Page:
HB97 aims to protect education
In a July 22 op-ed titled “Late-night charter vote suspect,” Susan Spicka, Executive Director of Education Voters of PA, attempted to distort the work of the Senate and wrongly attacks me for my vote on legislation to improve the educational system.
The legislation Spicka referenced is House Bill 97.
Spicka tries to paint senators as protecting so-called “special-interests” and argued the bill does not address any of the concerns related to traditional government and charter schools.
She first criticized an amendment passed in the Senate Education Committee, which did three things: removed the arbitrary funding cut to cyber charters, balanced the membership of the proposed Charter School Funding Commission, and focused the purpose of the Commission to reflect its original intent of establishing a fair funding formula.
Her argument that a $27 million state-wide cut should be made to cyber charter schools before the Funding Commission issues its findings speaks to her motives.
She and her organization are committed to eliminating any opportunities parents have to find an alternative path for their children’s academic success.
She is entitled to her opinion, but not entitled to misrepresent the good work many people have put into this reform legislation.
She criticized me for voting against amendments that had no basis in the law, like requiring private companies to be subject to Right-to-Know requests and shutting down a charter school if it was convicted of fraud.
Of course, she didn’t ask for Right-to-Know access to private companies doing business with traditional government schools or seem to understand that “schools” cannot be convicted of fraud.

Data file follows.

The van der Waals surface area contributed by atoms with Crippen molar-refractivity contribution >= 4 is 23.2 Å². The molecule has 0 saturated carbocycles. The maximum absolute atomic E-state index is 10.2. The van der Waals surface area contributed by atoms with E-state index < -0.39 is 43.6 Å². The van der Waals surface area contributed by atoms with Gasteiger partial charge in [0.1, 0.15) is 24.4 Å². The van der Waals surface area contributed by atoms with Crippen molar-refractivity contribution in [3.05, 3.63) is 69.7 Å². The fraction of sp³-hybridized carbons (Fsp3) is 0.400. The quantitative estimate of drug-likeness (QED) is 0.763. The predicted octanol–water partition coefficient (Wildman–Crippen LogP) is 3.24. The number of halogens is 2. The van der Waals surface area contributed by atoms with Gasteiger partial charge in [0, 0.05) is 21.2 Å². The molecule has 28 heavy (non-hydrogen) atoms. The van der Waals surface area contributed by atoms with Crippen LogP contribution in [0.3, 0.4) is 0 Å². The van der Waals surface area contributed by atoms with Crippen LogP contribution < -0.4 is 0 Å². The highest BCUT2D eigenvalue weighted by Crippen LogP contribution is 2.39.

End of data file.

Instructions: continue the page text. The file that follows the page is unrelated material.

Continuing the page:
If an individual administrator is convicted of a crime, the justice system deals with them, just like it does with an administrator from a traditional government school.
She argues that the bill “does not address the continued abysmal academic performance of the state’s cyber charter schools.”
In addition to the substance of that point being inaccurate, the bill directs the State Board of Education to establish an academic performance matrix to be used in charter school applications, renewals and revocations.
And, the bill requires additional information from charters regarding governance structure and operations, contracts of any service, policies on student attendance and truancy, and plans to meet the academic matrix standards.
The language in this bill provides more accountability to everyone in the system.
Her distortion of this legislation that affects just 1.51 percent of Blair County schools’ expenditures brings into question the statements her organization makes on any education-related issue.
Sen. John H. Eichelberger Jr. R-Blair